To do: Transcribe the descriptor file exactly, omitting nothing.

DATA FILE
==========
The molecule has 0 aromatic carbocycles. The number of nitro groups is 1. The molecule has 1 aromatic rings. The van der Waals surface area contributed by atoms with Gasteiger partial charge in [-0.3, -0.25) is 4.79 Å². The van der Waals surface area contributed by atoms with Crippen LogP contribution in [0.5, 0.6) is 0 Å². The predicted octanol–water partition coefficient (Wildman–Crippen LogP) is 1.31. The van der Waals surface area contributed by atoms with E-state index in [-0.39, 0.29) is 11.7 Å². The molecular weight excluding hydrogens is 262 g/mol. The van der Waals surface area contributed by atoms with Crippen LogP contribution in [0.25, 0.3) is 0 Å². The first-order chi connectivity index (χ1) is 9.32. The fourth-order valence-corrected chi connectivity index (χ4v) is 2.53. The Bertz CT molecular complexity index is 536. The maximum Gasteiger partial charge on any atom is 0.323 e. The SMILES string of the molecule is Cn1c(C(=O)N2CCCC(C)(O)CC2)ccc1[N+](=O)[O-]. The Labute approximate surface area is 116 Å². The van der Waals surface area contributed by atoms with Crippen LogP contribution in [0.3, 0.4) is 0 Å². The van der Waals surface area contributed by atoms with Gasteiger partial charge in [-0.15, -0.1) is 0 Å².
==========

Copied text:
The molecule has 0 aromatic carbocycles. The number of nitro groups is 1. The molecule has 1 aromatic rings. The van der Waals surface area contributed by atoms with Gasteiger partial charge in [-0.3, -0.25) is 4.79 Å². The van der Waals surface area contributed by atoms with Crippen LogP contribution in [0.5, 0.6) is 0 Å². The predicted octanol–water partition coefficient (Wildman–Crippen LogP) is 1.31. The van der Waals surface area contributed by atoms with E-state index in [-0.39, 0.29) is 11.7 Å². The molecular weight excluding hydrogens is 262 g/mol. The van der Waals surface area contributed by atoms with Crippen LogP contribution in [0.25, 0.3) is 0 Å². The first-order chi connectivity index (χ1) is 9.32. The fourth-order valence-corrected chi connectivity index (χ4v) is 2.53. The Bertz CT molecular complexity index is 536. The maximum Gasteiger partial charge on any atom is 0.323 e. The SMILES string of the molecule is Cn1c(C(=O)N2CCCC(C)(O)CC2)ccc1[N+](=O)[O-]. The Labute approximate surface area is 116 Å². The van der Waals surface area contributed by atoms with Crippen LogP contribution in [0.3, 0.4) is 0 Å². The van der Waals surface area contributed by atoms with Gasteiger partial charge in [-0.15, -0.1) is 0 Å².